# Partial derivative with summation

I need to find
$$\frac{\partial E}{\partial y_i}$$ of $${E = \sum_{k} \frac{e^{y_k}}{\sum_{i} e^{y_i}}}$$
For the fraction I can use the quotient rule, but what happen to $${\frac{\partial E}{\partial y_i} e^{y_k}}$$? Does it become 1 because we need to consider it as a constant?

Note You should not use $$i$$ as both a free index and a bound index. That shall often become a source of confusion. Rather, I suggest using $$j$$ for the series in the denominator.

Well, you could use the quotient rule, but why?

\qquad\begin{align}\dfrac{\sum_k \mathrm e^{y_k}}{\sum_{j}\mathrm e^{y_j}}&=1\end{align}

So, by being a constant, its partial derivative shall be $$0$$.

To confirm, notice that the partial derivative of a series with respect to a particular indexed variable, is the derivative of the lone term belonging to that index. (The derivatives of other-indexed terms are $$0$$, as partial derivatives of functions of an independent variable should).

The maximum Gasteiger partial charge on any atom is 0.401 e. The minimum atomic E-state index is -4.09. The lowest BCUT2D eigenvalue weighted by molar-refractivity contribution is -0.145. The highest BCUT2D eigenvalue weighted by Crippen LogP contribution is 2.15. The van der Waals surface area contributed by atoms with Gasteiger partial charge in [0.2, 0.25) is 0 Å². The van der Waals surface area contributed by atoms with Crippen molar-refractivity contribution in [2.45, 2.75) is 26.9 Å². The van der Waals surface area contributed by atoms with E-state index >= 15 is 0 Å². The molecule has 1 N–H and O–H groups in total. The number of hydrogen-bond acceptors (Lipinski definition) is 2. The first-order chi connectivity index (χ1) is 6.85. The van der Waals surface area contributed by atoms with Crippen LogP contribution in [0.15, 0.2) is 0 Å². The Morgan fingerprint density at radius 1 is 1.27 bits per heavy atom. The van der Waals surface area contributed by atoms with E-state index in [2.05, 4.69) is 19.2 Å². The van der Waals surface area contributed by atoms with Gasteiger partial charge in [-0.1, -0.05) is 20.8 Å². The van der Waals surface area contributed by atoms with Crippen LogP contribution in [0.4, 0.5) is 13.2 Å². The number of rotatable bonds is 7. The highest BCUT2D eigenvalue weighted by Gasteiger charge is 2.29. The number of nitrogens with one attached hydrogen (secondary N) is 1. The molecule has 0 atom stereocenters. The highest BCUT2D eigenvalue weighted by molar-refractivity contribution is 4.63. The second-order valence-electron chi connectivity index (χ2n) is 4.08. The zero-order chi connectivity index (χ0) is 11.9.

\qquad\begin{align}\dfrac{\partial \sum_k f(y_k)}{\partial y_i} &= \dfrac{\partial f(y_i)}{\partial y_i}\\[1ex]&=f'(y_i)\end{align}

So when applying the quotient rule, the numerator shall vanish.